3.5 Black Hole Formation and AGNs at High z?
The observations of high-redshift galaxies tell us that some structures (albeit perhaps only exceptional ones) must have attained galactic scales by the epoch z = 5. Massive black holes (manifested as quasars) accumulate in the deep potential wells of these larger systems. Quasars may dominate the UV background at z < 3: if their spectra follow a power-law, rather than the typical thermal spectrum of OB stars, then quasars are probably crucial for the second ionization of He, even if H was ionized primarily by starlight. (One interesting point that somewhat blurs this issue has recently been made by Tumlinson and Shull (1999). They note that, if the metallicity were zero, there would be no CNO cycle; high-mass stars therefore need to contract further before reaching the main sequence, and so have hotter atmospheres, emitting more photons above the He ionization edge.)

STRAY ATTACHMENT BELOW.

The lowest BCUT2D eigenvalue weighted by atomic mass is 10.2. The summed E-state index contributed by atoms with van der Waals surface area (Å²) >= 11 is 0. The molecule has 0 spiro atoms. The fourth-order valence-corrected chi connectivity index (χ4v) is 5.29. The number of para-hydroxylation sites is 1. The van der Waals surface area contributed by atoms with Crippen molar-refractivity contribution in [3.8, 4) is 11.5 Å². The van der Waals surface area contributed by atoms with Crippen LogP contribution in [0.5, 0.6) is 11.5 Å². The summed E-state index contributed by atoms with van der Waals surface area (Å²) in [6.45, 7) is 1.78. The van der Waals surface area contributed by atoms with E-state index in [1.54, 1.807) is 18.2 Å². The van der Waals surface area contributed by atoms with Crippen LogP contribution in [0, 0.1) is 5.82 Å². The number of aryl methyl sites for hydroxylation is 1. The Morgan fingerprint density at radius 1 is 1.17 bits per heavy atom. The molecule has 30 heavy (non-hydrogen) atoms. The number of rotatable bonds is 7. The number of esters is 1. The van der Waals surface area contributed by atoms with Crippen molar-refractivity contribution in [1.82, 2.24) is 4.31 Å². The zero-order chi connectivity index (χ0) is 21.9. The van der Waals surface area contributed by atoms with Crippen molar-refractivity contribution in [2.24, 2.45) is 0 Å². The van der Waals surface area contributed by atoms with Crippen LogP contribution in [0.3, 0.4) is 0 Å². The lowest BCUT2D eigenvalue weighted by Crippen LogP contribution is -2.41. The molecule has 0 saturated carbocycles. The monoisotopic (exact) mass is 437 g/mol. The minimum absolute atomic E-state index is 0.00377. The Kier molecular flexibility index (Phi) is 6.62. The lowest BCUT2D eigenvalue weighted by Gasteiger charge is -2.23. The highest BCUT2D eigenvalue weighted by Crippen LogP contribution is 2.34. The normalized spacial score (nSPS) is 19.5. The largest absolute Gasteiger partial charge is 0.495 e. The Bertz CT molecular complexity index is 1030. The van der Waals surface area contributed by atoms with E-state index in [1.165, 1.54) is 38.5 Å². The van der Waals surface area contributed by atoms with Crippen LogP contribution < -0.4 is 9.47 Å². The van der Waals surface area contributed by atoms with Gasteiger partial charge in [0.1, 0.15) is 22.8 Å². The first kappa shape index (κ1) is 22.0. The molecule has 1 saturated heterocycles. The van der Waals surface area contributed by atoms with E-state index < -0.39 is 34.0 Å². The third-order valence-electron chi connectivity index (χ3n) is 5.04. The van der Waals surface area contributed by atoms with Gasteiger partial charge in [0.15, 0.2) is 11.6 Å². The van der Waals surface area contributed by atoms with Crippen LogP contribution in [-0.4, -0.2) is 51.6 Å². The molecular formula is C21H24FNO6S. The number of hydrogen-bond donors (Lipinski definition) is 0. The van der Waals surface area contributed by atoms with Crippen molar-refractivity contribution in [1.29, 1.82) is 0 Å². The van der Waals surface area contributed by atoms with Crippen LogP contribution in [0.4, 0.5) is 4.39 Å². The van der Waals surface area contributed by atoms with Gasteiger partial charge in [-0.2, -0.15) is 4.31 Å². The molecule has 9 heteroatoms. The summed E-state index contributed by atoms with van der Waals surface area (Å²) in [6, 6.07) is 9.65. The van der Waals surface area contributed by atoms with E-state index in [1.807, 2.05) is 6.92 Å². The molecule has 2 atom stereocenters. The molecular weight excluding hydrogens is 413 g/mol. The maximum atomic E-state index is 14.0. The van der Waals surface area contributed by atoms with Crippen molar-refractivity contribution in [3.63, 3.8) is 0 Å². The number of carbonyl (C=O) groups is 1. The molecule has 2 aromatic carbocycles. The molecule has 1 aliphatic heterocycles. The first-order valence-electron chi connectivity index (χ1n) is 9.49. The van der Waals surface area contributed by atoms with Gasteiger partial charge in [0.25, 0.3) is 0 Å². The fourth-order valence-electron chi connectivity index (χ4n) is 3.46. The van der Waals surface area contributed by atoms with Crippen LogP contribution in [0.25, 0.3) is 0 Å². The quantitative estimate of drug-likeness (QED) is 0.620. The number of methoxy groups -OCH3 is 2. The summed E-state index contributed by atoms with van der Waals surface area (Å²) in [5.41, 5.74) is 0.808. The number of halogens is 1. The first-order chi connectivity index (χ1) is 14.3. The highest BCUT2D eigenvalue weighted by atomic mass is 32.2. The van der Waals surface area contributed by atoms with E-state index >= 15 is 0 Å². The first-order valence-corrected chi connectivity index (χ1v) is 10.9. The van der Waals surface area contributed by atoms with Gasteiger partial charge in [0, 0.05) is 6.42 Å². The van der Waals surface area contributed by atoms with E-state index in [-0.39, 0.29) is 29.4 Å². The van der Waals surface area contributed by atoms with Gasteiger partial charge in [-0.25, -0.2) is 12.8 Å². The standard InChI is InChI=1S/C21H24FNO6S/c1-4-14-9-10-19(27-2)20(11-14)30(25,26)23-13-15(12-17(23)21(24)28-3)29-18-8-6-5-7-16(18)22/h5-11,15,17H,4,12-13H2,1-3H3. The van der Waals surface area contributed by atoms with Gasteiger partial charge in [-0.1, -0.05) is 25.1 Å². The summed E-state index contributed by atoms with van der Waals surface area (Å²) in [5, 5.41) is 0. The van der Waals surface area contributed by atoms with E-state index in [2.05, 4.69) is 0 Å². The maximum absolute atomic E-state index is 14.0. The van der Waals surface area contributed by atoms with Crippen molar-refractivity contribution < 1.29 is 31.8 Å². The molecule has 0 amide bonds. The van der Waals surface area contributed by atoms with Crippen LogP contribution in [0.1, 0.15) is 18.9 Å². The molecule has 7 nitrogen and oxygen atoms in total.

At redshifts z = 10, no large galaxies may yet have assembled, but CDM-type models suggest that `subgalaxies' would exist. Would these have massive holes (perhaps `mini-AGNs') in their centres? This is interesting for at least two reasons: first, the answer would determine how many high-energy photons, capable of doubly-ionizing He, were produced at very high redshifts (Haiman and Loeb 1998); second, the coalescence of these holes, when their host `subgalaxies' merge to form large galaxies, would be signalled by pulse-trains of low-frequency gravitational waves that could be detected by space-based detectors such as LISA (Haehnelt 1994).
The accumulation of a central black hole may require virialised systems with large masses and deep potential wells (cf Haehnelt and Rees 1993, Haehnelt and Kauffmann (1999)); if so, we would naturally expect the UV background at the highest redshifts to be contributed mainly by stars in `subgalaxies'. However, this is merely an expectation; it could be, contrariwise, that black holes readily form even in the first 108 M CDM condensations (this would be an extreme version of a `flattened' IMF), Were this the case, the early UV production could be dominated by black holes. This would imply that the most promising high-z sources to seek at near-IR wavelengths would be miniquasars, rather than `subgalaxies'. It would also, of course, weaken the connection between the ionizing background and the origin of the first heavy elements.